On my last morning on Cloud Eleven I had woken as usual, the amazing window which made up one side of my suite immediately turned from dark opaque to utterly invisible as soon as I started to move around. I was surrounded by embedded technology I'd become so used to that I had no interest in discovering how it operated.
I had a shower and even that incredible system had become mundane. Immediately I'd had enough of being sprayed I just brushed a finger on a low set panel and the water stopped and I was instantly bathed in a powerful jet of warm air which dried me in a few seconds.
I did some stretching, another thing I'd never done before I left 2011 but I'd found it highly beneficial to have a proper stretch in the morning. I wasn't doing yoga or anything although I knew there were numerous Yoga classes I could have attended.
I was just starting to ponder what to do with my day when Theda bustled into my silent reverie and as I'd witnessed on a couple of occasions she was excited and skittish.
This is only worth mentioning because her mood was in complete contrast to her normal rather dour and serious Germanic demeanour.
'Come quickly Gavin, we will be docking soon!'
'Really?' I said without much interest.
'Gavin! Two of the biggest objects ever constructed by the human race are going to become one, we cannot miss this moment.'
'Great.' I said as enthusiastically as I could. I wasn't excited. I should have been but by this point in my journey I didn't want anything to disturb my calm mental state.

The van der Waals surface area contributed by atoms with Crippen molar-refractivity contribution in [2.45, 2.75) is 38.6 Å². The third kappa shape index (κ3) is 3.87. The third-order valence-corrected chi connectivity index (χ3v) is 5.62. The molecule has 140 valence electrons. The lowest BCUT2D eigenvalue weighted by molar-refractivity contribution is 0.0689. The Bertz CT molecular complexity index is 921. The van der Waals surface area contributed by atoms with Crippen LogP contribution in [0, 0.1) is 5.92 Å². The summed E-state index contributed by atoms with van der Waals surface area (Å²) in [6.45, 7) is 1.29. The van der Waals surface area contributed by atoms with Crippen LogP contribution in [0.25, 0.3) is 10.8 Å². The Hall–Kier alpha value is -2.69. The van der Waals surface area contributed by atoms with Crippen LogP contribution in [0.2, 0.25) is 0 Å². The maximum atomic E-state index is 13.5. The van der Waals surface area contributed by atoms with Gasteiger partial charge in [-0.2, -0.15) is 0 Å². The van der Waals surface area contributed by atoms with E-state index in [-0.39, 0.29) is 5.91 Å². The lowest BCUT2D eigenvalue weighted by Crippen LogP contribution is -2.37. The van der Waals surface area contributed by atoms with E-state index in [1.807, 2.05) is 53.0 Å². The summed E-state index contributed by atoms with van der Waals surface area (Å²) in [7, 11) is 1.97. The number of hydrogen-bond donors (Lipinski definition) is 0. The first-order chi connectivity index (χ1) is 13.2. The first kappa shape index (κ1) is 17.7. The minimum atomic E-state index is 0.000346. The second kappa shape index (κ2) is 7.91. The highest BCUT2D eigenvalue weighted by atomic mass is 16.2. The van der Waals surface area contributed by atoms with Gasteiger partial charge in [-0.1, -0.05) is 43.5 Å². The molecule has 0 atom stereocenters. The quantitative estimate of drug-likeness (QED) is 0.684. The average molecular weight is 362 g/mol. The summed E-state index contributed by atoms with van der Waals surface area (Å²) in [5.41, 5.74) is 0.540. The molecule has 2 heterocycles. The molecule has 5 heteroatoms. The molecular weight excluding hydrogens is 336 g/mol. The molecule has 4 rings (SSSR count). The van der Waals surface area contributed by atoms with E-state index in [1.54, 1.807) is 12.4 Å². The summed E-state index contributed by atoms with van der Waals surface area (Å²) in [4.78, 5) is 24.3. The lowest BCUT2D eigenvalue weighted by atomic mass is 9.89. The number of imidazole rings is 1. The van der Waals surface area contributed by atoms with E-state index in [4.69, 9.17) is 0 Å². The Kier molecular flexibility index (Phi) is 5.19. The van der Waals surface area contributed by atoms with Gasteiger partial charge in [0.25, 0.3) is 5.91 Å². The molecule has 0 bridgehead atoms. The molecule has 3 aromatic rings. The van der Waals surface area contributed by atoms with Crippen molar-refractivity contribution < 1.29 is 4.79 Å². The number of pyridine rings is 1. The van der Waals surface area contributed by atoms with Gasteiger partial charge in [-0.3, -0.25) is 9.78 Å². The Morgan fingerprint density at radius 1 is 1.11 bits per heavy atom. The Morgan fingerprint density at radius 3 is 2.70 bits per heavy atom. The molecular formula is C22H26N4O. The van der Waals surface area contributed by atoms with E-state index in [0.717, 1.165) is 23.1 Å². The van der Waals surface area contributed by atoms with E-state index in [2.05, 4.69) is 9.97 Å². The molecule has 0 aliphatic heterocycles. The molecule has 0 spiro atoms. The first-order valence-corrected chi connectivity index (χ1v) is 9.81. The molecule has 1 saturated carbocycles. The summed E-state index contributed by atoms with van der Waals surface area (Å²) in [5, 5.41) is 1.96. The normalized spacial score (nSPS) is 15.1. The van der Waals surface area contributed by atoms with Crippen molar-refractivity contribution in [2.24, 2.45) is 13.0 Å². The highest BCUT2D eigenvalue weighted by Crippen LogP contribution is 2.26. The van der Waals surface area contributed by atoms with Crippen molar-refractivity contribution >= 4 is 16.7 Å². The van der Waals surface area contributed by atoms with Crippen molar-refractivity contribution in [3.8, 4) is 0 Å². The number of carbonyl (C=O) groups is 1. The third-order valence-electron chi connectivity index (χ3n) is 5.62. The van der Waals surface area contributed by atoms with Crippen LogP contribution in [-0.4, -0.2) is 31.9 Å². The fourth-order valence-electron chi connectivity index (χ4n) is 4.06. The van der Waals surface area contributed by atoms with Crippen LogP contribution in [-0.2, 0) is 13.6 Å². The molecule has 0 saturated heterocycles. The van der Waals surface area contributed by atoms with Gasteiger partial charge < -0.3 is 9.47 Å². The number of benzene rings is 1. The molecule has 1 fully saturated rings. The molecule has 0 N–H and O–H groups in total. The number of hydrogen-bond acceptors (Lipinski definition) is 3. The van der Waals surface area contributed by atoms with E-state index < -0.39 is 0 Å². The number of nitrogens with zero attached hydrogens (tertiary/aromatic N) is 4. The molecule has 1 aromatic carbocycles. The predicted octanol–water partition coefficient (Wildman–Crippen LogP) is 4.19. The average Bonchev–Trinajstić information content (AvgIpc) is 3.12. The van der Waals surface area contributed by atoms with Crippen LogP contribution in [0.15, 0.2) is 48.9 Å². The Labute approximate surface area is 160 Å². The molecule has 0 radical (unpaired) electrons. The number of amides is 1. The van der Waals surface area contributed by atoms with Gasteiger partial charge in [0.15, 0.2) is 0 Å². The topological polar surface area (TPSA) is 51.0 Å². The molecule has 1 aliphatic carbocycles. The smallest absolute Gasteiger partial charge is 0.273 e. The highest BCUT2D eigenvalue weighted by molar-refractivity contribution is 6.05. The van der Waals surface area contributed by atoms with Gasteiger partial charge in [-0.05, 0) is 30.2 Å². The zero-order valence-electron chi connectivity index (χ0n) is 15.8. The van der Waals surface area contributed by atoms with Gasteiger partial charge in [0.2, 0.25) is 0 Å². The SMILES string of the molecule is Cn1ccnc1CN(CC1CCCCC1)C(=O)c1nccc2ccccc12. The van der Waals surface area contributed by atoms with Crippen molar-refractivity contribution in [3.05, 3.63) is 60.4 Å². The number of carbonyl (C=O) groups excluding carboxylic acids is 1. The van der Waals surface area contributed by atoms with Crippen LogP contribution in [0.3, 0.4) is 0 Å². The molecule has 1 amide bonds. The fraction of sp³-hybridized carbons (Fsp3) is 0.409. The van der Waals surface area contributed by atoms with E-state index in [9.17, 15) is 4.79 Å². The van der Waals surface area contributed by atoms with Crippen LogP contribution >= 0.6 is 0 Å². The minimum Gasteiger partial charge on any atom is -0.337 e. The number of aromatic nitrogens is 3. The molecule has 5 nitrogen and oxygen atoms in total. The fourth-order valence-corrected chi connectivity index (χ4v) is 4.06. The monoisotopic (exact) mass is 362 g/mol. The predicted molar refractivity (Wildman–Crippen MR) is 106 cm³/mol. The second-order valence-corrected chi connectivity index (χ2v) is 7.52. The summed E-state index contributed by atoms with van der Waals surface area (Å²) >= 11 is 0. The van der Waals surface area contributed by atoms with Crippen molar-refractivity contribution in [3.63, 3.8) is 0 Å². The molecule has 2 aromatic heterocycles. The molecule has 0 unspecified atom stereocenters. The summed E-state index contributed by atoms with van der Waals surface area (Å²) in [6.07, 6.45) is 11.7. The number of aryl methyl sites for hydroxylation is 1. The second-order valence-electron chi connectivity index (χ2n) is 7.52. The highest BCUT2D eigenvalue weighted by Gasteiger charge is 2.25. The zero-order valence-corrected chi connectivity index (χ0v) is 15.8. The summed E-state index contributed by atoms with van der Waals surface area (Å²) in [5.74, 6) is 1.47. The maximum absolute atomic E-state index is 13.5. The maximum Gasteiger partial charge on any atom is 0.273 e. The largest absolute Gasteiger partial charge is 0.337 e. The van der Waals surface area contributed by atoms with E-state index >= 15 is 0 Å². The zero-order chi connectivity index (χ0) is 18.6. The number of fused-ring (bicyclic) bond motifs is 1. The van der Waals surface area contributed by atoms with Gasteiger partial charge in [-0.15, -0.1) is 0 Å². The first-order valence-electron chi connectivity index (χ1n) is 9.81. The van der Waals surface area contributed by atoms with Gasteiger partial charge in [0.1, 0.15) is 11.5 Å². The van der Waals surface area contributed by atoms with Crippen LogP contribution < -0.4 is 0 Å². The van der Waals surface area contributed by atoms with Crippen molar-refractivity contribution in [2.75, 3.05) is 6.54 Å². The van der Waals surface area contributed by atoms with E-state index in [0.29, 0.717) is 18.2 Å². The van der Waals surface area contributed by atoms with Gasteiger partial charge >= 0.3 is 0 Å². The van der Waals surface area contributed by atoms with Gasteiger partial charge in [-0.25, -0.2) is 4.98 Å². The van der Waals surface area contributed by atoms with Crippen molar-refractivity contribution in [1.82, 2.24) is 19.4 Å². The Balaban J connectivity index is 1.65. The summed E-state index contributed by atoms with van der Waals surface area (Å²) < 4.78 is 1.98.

Theda was pacing around the room, staring out of the window and jumping up and down
'Also I have just been informed that there is a weather window making it possible for you to transfer to Cloud Nine and head for England.'
My reaction to this news was a little more enthusiastic.
'That soon!' I said.
'Yes, the weather patterns are indicating you could get back to Gardenia today.' Said Theda. She walked up to me and hugged me, that was the first time we'd had any physical contact more than a handshake and I found it quite emotional.
That's correct, a feeling hit me and I was aware of it, still a slightly disturbing experience for me.
'I don't know if I want to go.' I said as I continued to hold her. 'I love it on Cloud Eleven.'
Theda gently broke the embrace and smiled at me. 'I know it is very amazing on board.' She said. 'But we both need to go back home, we don't belong here.'
'I know we don't, but I don't want to forget all this. I don't understand why I won't be able to remember anything, I know Brad explained it.'
'It is a very complicated notion.' Theda conceded with a smile.
I stood in the middle of my suite feeling hollow, I was having all sorts of feelings all the time and I was very aware of them.
Eventually I said 'Due to the madness of this whole experience, I'm prepared to accept that I'll forget all this, you, Brad, the Chicago Culvert, Noshi, the squares of London, Gardenia, everything.'
Theda nodded slowly. 'You will Gavin, it will be as if none of this happened. There won't even be traces of these events in your subconscious, it will all be completely erased. But remember there are benefits to this occurrence. You're complete lack of knowledge of everything you have experienced will make your return to your own time much less traumatic. If you knew this would happen to your world, you might go a little crazy, no?'
I shrugged. There was nothing I could do, the prospect of a return to Gardenia was enough to make me realise I'd go mad if I stayed in luxury on Cloud eleven for the rest of my life. Besides, there was no way I could do that, I was sure to end up in some remote Culvert growing carrots all day.
I started packing, which to be honest, didn't take long. My boots and a bag plus the few bits of survival kit like my cool sunshade eye covers and a sachet of tooth regen paste.
I stood looking out at the majestic view from my stupendous windows for a moment, then sighed, turned and followed Theda out of my luxury, peaceful Cloud Eleven suite for the last time.